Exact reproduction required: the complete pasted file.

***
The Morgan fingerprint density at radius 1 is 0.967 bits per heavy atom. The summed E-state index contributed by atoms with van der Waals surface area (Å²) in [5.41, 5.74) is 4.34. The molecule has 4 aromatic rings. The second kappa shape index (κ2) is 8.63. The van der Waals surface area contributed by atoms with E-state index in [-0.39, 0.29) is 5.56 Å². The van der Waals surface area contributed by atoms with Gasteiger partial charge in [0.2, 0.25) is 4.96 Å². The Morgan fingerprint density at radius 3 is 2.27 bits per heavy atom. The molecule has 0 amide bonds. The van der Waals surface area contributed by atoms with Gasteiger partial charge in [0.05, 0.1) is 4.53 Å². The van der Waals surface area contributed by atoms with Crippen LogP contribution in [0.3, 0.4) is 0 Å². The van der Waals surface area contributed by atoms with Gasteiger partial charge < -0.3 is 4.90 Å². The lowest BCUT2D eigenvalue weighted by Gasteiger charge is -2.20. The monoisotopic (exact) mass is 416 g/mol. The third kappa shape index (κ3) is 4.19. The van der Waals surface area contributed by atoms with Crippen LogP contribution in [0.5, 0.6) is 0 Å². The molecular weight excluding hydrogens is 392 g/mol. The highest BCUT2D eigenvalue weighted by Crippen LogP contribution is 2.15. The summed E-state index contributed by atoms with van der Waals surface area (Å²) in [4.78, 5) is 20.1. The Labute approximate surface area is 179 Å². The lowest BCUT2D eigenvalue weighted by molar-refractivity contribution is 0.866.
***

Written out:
The Morgan fingerprint density at radius 1 is 0.967 bits per heavy atom. The summed E-state index contributed by atoms with van der Waals surface area (Å²) in [5.41, 5.74) is 4.34. The molecule has 4 aromatic rings. The second kappa shape index (κ2) is 8.63. The van der Waals surface area contributed by atoms with E-state index in [-0.39, 0.29) is 5.56 Å². The van der Waals surface area contributed by atoms with Gasteiger partial charge in [0.2, 0.25) is 4.96 Å². The Morgan fingerprint density at radius 3 is 2.27 bits per heavy atom. The molecule has 0 amide bonds. The van der Waals surface area contributed by atoms with Gasteiger partial charge in [0.05, 0.1) is 4.53 Å². The van der Waals surface area contributed by atoms with Crippen LogP contribution in [0.3, 0.4) is 0 Å². The van der Waals surface area contributed by atoms with Gasteiger partial charge < -0.3 is 4.90 Å². The lowest BCUT2D eigenvalue weighted by Gasteiger charge is -2.20. The monoisotopic (exact) mass is 416 g/mol. The third kappa shape index (κ3) is 4.19. The van der Waals surface area contributed by atoms with Crippen LogP contribution in [0.5, 0.6) is 0 Å². The molecular weight excluding hydrogens is 392 g/mol. The highest BCUT2D eigenvalue weighted by Crippen LogP contribution is 2.15. The summed E-state index contributed by atoms with van der Waals surface area (Å²) in [4.78, 5) is 20.1. The Labute approximate surface area is 179 Å². The lowest BCUT2D eigenvalue weighted by molar-refractivity contribution is 0.866.